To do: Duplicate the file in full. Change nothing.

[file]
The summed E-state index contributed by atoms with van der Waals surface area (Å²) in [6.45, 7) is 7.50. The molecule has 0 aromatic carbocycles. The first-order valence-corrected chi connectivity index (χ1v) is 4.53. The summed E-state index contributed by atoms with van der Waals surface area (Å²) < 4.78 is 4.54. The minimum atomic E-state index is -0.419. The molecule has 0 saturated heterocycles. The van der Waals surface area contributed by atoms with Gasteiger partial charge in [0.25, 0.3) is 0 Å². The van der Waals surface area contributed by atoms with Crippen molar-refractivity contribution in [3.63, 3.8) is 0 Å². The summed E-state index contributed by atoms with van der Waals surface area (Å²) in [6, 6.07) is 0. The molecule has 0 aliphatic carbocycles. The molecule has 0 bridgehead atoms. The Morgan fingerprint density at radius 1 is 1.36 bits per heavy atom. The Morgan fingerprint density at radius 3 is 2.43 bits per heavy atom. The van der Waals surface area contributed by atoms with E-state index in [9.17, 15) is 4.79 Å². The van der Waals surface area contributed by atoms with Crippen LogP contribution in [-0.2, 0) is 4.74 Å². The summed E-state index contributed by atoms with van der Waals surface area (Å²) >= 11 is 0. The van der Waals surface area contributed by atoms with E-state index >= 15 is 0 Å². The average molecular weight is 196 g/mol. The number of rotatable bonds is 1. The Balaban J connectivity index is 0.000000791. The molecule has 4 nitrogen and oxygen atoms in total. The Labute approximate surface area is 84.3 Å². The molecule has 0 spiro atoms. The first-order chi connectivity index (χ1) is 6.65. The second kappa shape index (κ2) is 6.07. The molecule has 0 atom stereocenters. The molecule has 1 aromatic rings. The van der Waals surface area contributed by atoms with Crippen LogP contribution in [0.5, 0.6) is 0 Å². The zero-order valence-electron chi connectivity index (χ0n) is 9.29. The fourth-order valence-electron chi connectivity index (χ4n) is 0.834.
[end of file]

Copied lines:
The summed E-state index contributed by atoms with van der Waals surface area (Å²) in [6.45, 7) is 7.50. The molecule has 0 aromatic carbocycles. The first-order valence-corrected chi connectivity index (χ1v) is 4.53. The summed E-state index contributed by atoms with van der Waals surface area (Å²) < 4.78 is 4.54. The minimum atomic E-state index is -0.419. The molecule has 0 saturated heterocycles. The van der Waals surface area contributed by atoms with Gasteiger partial charge in [0.25, 0.3) is 0 Å². The van der Waals surface area contributed by atoms with Crippen molar-refractivity contribution in [3.63, 3.8) is 0 Å². The summed E-state index contributed by atoms with van der Waals surface area (Å²) in [6, 6.07) is 0. The molecule has 0 aliphatic carbocycles. The molecule has 0 bridgehead atoms. The Morgan fingerprint density at radius 1 is 1.36 bits per heavy atom. The Morgan fingerprint density at radius 3 is 2.43 bits per heavy atom. The van der Waals surface area contributed by atoms with E-state index in [9.17, 15) is 4.79 Å². The van der Waals surface area contributed by atoms with Crippen LogP contribution in [-0.2, 0) is 4.74 Å². The summed E-state index contributed by atoms with van der Waals surface area (Å²) >= 11 is 0. The van der Waals surface area contributed by atoms with E-state index >= 15 is 0 Å². The average molecular weight is 196 g/mol. The number of rotatable bonds is 1. The Balaban J connectivity index is 0.000000791. The molecule has 4 nitrogen and oxygen atoms in total. The Labute approximate surface area is 84.3 Å². The molecule has 0 spiro atoms. The first-order chi connectivity index (χ1) is 6.65. The second kappa shape index (κ2) is 6.07. The molecule has 0 atom stereocenters. The molecule has 1 aromatic rings. The van der Waals surface area contributed by atoms with Crippen LogP contribution in [0.5, 0.6) is 0 Å². The zero-order valence-electron chi connectivity index (χ0n) is 9.29. The fourth-order valence-electron chi connectivity index (χ4n) is 0.834.